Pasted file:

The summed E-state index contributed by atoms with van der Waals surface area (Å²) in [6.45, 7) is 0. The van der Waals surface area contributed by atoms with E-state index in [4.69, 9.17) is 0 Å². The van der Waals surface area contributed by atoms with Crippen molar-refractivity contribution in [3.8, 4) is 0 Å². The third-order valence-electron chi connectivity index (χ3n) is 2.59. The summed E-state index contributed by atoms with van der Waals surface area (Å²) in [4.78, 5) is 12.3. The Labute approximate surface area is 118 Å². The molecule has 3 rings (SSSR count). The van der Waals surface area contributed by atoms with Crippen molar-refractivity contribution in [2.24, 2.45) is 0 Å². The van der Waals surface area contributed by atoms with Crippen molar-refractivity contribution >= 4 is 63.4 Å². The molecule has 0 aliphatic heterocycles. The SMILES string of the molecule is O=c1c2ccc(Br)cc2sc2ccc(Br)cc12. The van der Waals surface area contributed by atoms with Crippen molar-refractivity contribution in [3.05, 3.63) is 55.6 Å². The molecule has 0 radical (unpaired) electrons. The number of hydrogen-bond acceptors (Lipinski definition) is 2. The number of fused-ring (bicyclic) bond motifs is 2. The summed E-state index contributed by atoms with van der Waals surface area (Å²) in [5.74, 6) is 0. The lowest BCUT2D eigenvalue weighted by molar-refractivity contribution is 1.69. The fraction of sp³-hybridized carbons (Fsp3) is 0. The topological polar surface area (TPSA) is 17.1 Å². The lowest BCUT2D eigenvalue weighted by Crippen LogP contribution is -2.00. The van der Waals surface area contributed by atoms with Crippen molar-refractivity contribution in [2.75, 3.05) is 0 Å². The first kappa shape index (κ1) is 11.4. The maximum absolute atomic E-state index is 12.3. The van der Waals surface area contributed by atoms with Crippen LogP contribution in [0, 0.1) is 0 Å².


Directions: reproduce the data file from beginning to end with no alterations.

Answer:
The summed E-state index contributed by atoms with van der Waals surface area (Å²) in [6.45, 7) is 0. The van der Waals surface area contributed by atoms with E-state index in [4.69, 9.17) is 0 Å². The van der Waals surface area contributed by atoms with Crippen molar-refractivity contribution in [3.8, 4) is 0 Å². The third-order valence-electron chi connectivity index (χ3n) is 2.59. The summed E-state index contributed by atoms with van der Waals surface area (Å²) in [4.78, 5) is 12.3. The Labute approximate surface area is 118 Å². The molecule has 3 rings (SSSR count). The van der Waals surface area contributed by atoms with Crippen molar-refractivity contribution in [2.24, 2.45) is 0 Å². The van der Waals surface area contributed by atoms with Crippen molar-refractivity contribution >= 4 is 63.4 Å². The molecule has 0 aliphatic heterocycles. The SMILES string of the molecule is O=c1c2ccc(Br)cc2sc2ccc(Br)cc12. The van der Waals surface area contributed by atoms with Crippen molar-refractivity contribution in [3.05, 3.63) is 55.6 Å². The molecule has 0 radical (unpaired) electrons. The number of hydrogen-bond acceptors (Lipinski definition) is 2. The number of fused-ring (bicyclic) bond motifs is 2. The summed E-state index contributed by atoms with van der Waals surface area (Å²) in [5.74, 6) is 0. The lowest BCUT2D eigenvalue weighted by molar-refractivity contribution is 1.69. The fraction of sp³-hybridized carbons (Fsp3) is 0. The topological polar surface area (TPSA) is 17.1 Å². The lowest BCUT2D eigenvalue weighted by Crippen LogP contribution is -2.00. The van der Waals surface area contributed by atoms with Crippen molar-refractivity contribution in [2.75, 3.05) is 0 Å². The first kappa shape index (κ1) is 11.4. The maximum absolute atomic E-state index is 12.3. The van der Waals surface area contributed by atoms with Crippen LogP contribution in [0, 0.1) is 0 Å².